Andrew Pazmany, the University of Massachusetts researcher and tornado chaser, will be on the trail of the swirling storms in tornado alley again this year now that tornado season has begun. Pazmany, along with colleagues at the University of Oklahoma, tracked last year's "monster" tornado on May 3, resulting in the highest resolution radar image ever recorded from a tornado.
Pazmany, also a UMass alumnus, designed and constructed the specialized radar, which is installed in a customized pick-up truck emblazoned with the UMass logo. He chases tornadoes and monitors them using the truck-mounted radar and a videocamera. A research faculty member with the University's highly-regarded Microwave Remote Sensing Laboratory, Pazmany's work is funded by the National Science Foundation.
Researchers are trying to determine what meteorological conditions enable a supercell, a large rotating thunderstorm, to drop a funnel -- particularly a dangerous tornado, which is classified as F4 or F5. By determining what conditions must exist for the formation of an especially fierce tornado, researchers hope to develop accurate predictions of when and where such a tornado may touch down, giving people time to evacuate. Pazmany notes that "some large, organized, rotating supercells, never drop a tornado -- while some ragged-looking, weakly rotating storms sometimes produce a monster, and no one knows why."
A new addition to the radar truck planned for this year is a modified marine radar, with a seven-foot-long antenna which rotates atop the radar truck like a helicopter blade. This new radar will help researchers determine the distance and structure of storms in the distance -- determinations that can be difficult to make by dead reckoning, particularly in rainfall, or during the nighttime. "Everything is swirling around and it's hard to judge the distance and motion of the storm," he said.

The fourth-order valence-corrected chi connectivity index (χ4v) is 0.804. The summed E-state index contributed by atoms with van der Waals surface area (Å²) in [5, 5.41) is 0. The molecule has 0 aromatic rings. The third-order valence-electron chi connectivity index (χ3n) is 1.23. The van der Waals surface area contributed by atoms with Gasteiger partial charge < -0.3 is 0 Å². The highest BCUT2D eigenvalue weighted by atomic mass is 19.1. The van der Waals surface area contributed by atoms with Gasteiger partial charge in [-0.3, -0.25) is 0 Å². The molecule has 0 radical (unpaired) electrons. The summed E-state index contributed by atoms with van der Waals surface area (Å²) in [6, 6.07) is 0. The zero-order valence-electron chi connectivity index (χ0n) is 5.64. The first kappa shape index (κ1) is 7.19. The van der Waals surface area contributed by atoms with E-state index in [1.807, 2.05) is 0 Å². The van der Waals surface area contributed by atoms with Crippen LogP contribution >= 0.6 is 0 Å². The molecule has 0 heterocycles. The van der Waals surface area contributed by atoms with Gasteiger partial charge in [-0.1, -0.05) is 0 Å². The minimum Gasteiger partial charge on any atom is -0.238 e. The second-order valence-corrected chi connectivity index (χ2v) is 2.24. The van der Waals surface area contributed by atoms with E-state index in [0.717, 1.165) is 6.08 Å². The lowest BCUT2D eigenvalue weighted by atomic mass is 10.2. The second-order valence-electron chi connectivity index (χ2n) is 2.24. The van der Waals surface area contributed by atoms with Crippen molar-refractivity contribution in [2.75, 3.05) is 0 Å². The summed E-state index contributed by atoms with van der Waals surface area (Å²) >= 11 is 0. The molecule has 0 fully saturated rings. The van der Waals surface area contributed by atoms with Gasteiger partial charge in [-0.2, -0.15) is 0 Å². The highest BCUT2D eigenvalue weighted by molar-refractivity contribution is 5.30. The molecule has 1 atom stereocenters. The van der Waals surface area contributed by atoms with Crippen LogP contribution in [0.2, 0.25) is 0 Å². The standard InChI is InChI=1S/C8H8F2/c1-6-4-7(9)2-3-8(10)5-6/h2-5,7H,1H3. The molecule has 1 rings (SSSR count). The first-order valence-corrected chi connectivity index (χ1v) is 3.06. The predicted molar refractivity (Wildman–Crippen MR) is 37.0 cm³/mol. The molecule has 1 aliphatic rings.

The team literally chases the tornadic storms, which are visible on the horizon up to 100 miles away. The radar truck is followed by a passenger car, with the vehicles maintaining radio contact. "We look at the maps and the data and sometimes choose between storms. It may take hours to reach a supercell even when it seems to be right in front of us," said Pazmany. "We drive under the cloud-base. If you're within two miles of a medium-size tornado, it feels very, very close, like you could reach out and touch it. You never want to be closer than a mile." The team logged 13,000 miles this way, last year. Pazmany videotapes the tornadoes while scanning the narrow-beam radar across them. The radar signals bounce off raindrops and flying debris, enabling scientists to track the movement of parcels of wind -- some of it blowing more than 300 miles an hour.
Note: Andrew Pazmany can be reached at 413-545-3495 in Massachusetts,
405-325-9832 in Oklahoma, or firstname.lastname@example.org.
Images and additional data are available at http://abyss.